Time in solitude is therapeutic. I’ve always had a ritual of waking up before dawn. Particularly, listening to the still small voice within and jotting things down as they come to me. My thoughts tend to be very clear in the morning. I treasure this time of the day because there are no distractions. I usually light lavender incense and play soft music with a cup of tea. The stillness, smell, and music create a heightened atmosphere. It’s an exceptional practice to counter the stressors of the day and set yourself up for success. It’s scientifically proven that meditation reduces stress.
“Research has shown that those who practice meditation regularly begin to experience changes in their response to stress that allow them to recover from stressful situations more easily and experience less stress from the challenges they face in their everyday lives.” -Very Well Mind
2 | Help Others
As I stated 2019 and 2020 were some stressful years. I could complain about a lot of things (and sometimes I did). Overall, I knew complaining was not going to solve any of our problems. Instead, I made a conscious effort to redirect that energy to help others. One thing we did was donate groceries to an individual who was making food boxes for people who lost their job during the pandemic. Showing acts of kindness brought me immense joy. She would share with us videos of the individuals picking up the food boxes. The smile or the excitement of the person on the receiving end was contagious. Jesus was quoted saying “You’re far happier giving than getting.”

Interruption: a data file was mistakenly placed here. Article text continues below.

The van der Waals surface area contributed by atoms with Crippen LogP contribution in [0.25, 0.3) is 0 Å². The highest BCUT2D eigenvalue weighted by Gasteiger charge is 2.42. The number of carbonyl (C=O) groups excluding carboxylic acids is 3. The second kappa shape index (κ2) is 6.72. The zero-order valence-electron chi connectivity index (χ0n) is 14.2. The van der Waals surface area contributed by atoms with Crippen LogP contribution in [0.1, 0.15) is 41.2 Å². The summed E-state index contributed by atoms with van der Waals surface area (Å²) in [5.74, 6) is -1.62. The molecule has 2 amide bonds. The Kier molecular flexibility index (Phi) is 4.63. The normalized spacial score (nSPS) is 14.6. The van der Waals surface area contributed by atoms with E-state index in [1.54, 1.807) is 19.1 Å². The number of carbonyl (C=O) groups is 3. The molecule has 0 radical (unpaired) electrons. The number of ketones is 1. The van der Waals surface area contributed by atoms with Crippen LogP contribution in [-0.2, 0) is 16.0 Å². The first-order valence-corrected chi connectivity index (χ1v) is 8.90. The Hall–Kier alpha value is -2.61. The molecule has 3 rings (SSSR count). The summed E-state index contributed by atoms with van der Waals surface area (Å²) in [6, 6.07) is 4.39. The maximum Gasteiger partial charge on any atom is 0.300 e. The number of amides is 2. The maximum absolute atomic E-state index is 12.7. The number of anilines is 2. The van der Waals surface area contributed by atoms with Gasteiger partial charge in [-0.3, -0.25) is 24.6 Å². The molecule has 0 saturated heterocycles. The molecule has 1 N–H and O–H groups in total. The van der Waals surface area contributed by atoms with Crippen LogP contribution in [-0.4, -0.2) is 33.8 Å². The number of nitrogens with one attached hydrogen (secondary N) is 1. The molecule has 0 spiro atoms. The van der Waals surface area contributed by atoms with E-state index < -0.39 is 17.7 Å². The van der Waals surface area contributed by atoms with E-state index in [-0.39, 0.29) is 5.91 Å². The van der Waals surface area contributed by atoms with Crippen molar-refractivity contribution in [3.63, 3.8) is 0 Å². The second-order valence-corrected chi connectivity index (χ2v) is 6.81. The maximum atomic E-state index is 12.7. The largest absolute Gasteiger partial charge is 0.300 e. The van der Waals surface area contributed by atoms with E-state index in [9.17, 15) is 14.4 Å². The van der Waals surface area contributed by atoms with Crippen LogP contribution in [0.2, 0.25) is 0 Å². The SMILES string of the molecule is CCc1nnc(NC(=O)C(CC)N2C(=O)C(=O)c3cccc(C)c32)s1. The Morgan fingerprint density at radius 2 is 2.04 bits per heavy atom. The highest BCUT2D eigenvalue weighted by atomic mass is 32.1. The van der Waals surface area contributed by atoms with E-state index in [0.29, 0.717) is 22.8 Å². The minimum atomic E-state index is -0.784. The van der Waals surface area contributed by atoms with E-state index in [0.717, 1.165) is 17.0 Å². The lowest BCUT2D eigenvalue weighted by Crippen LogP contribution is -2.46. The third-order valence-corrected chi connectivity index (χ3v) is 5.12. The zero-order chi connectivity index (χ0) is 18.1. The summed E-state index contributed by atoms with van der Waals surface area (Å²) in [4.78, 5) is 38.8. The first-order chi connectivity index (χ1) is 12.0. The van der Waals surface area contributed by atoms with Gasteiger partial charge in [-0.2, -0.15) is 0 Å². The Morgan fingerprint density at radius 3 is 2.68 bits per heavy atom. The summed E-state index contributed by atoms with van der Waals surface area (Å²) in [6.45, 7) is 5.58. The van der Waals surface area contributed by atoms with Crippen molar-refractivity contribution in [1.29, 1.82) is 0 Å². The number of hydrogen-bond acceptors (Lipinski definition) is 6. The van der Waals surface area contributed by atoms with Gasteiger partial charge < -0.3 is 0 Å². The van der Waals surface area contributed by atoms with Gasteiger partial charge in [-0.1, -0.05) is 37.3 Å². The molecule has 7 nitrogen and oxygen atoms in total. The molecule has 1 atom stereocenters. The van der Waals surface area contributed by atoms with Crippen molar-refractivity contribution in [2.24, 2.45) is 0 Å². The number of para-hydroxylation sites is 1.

A research study published in Clinical Psychological Science reported,
“[W]hen we help others we can also help ourselves,”…“Stressful days usually lead us to have a worse mood and poorer mental health, but our findings suggest that if we do small things for others, such as holding a door open for someone, we won’t feel as poorly on stressful days.” — Emily Ansell, Yale University School of Medicine
3 | Rest
I’ve never had an issue getting eight hours of sleep and on most days an afternoon nap. Now, I take my rest a step further by unplugging one day out of the week. I take an entire day to rest. Powering off my technological devices to the world. No screen time. Benefits: Uninterrupted quality time with myself or the hubby. The day seems longer. I read more intently. Deep, engaging conversations occur. Life. Beliefs. Religion. Politics. Questions are asked. Questions go unanswered. I feel revived and rejuvenated. Self-reflection and external observation are heightened. The day is carefree. Typically, nothing is planned. For the most part, I stay at home all day and just go with the flow. Most importantly, the world still functions while I am unplugged. Can you believe it? Oftentimes, we think otherwise. Couldn’t be farthest from the truth. I see disconnecting becoming the norm in today’s society. I’m getting a head start.